Via Army Times:
Six weeks ago, Army Spc. Alec Alcoser and his working dog, Alex, turned the corner of a narrow street outside Bagram Airfield just after dawn and saw a young Afghan coming toward them.
The San Antonio Express-News reports two Afghan and three Czech soldiers moved between Alcoser and the civilian to conduct a search while he called the dog back and bent down to get a cigarette.
Suddenly, they were enveloped by a bright flash. Alex yelped. Alcoser went down. The dusty, smoky air turned yellow and orange and a firefight broke out. The dog stayed at his side.
“I would yell at him and his ears would twitch, but he wouldn’t look at me,” said Alcoser, 22, of San Antonio. “I think he was in a state of shock. He didn’t growl, he didn’t bark, he didn’t cry. He stayed right there.”
On Friday, they were together once more, this time at the South Texas Veterans Health Care System’s Polytrauma Rehabilitation Center. It was an emotional reunion, with the Harlandale High School graduate wiping tears from his eyes at one point and Alex licking his face.
It was the first time they had seen each other since both were in Washington, D.C., where each received the Purple Heart. And if all goes well in rehab over the next few months, they’ll be together for good, buddies until the end.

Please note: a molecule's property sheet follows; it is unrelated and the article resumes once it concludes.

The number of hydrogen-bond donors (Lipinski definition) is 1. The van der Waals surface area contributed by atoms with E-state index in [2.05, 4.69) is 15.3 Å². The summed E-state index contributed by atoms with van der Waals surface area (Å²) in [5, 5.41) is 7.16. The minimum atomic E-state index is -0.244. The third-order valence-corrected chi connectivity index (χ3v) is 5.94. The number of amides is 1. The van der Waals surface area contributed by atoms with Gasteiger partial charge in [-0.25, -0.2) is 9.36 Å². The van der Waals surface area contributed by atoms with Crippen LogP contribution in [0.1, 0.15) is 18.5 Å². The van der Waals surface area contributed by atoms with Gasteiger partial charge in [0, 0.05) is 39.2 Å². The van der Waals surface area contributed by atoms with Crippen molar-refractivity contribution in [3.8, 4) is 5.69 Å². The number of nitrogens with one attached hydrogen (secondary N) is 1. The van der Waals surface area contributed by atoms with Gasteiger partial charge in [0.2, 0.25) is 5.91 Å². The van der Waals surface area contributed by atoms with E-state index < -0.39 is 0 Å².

They were close in Afghanistan, where Alcoser was 6½ months into a nine-month deployment when they got hurt. They were together pretty much everywhere Alcoser went, except the dining hall. On his days off, they slept in the same bed together, rising late and enjoying the leisure time.
On duty days, they had rituals.
“On a day with a mission, we’d wake up, I would give him a doggie treat and I would have some ice cream before we went out, and when we got back, we usually slept,” Alcoser recalled.
“That was a normal day for me and Alex out there,” he said, adding that a taste for sweets was born of his association with troops in special operations forces. “It was kind of their thing to eat a sweet because you never know if that’s going to be your last when you go out.”
The Aug. 5 suicide bomber’s blast left Alcoser with shrapnel wounds and broken bones. He also had a mild traumatic brain injury, but his physical medicine and rehabilitation specialist, Dr. Blessen Eapen, said Alcoser escaped the explosion without any loss in cognitive ability.
Alex lost his left rear leg near his hip. Both are learning to get around again. Snapshots show Alex reluctantly settling in an underwater treadmill at Joint Base San Antonio-Lackland.
HT: Huck Funn